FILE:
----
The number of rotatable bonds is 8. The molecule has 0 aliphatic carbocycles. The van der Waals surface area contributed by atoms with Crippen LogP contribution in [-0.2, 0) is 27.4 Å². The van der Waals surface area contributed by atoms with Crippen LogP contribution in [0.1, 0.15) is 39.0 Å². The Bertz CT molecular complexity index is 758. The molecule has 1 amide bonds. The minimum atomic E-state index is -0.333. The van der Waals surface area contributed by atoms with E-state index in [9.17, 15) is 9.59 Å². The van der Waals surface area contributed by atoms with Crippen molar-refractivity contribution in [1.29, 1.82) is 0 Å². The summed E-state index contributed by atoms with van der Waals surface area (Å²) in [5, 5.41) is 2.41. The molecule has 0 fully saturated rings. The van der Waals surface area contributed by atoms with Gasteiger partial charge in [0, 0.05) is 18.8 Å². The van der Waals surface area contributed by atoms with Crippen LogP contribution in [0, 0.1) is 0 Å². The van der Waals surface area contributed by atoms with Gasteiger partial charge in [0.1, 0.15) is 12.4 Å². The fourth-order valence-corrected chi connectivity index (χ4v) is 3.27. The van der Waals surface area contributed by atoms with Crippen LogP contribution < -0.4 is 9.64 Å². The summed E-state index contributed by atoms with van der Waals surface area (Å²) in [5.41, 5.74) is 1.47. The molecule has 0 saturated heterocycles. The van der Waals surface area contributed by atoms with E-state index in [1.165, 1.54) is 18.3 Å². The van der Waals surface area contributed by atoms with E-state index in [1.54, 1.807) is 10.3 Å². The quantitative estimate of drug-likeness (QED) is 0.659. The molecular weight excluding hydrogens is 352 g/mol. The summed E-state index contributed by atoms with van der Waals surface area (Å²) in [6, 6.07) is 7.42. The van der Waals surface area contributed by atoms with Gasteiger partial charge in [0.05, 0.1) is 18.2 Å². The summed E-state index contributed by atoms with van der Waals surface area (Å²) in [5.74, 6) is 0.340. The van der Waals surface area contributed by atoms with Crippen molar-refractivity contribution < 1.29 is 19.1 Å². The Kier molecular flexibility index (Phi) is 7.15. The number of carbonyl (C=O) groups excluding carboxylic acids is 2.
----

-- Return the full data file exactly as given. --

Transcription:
The number of rotatable bonds is 8. The molecule has 0 aliphatic carbocycles. The van der Waals surface area contributed by atoms with Crippen LogP contribution in [-0.2, 0) is 27.4 Å². The van der Waals surface area contributed by atoms with Crippen LogP contribution in [0.1, 0.15) is 39.0 Å². The Bertz CT molecular complexity index is 758. The molecule has 1 amide bonds. The minimum atomic E-state index is -0.333. The van der Waals surface area contributed by atoms with E-state index in [9.17, 15) is 9.59 Å². The van der Waals surface area contributed by atoms with Crippen molar-refractivity contribution in [1.29, 1.82) is 0 Å². The summed E-state index contributed by atoms with van der Waals surface area (Å²) in [5, 5.41) is 2.41. The molecule has 0 fully saturated rings. The van der Waals surface area contributed by atoms with Gasteiger partial charge in [0, 0.05) is 18.8 Å². The van der Waals surface area contributed by atoms with Crippen LogP contribution in [0, 0.1) is 0 Å². The van der Waals surface area contributed by atoms with Gasteiger partial charge in [0.1, 0.15) is 12.4 Å². The fourth-order valence-corrected chi connectivity index (χ4v) is 3.27. The van der Waals surface area contributed by atoms with Crippen LogP contribution < -0.4 is 9.64 Å². The summed E-state index contributed by atoms with van der Waals surface area (Å²) in [5.41, 5.74) is 1.47. The molecule has 0 saturated heterocycles. The van der Waals surface area contributed by atoms with E-state index in [1.165, 1.54) is 18.3 Å². The van der Waals surface area contributed by atoms with E-state index in [1.54, 1.807) is 10.3 Å². The quantitative estimate of drug-likeness (QED) is 0.659. The molecular weight excluding hydrogens is 352 g/mol. The summed E-state index contributed by atoms with van der Waals surface area (Å²) in [6, 6.07) is 7.42. The van der Waals surface area contributed by atoms with Gasteiger partial charge in [0.05, 0.1) is 18.2 Å². The summed E-state index contributed by atoms with van der Waals surface area (Å²) in [5.74, 6) is 0.340. The van der Waals surface area contributed by atoms with Crippen molar-refractivity contribution < 1.29 is 19.1 Å². The Kier molecular flexibility index (Phi) is 7.15. The number of carbonyl (C=O) groups excluding carboxylic acids is 2.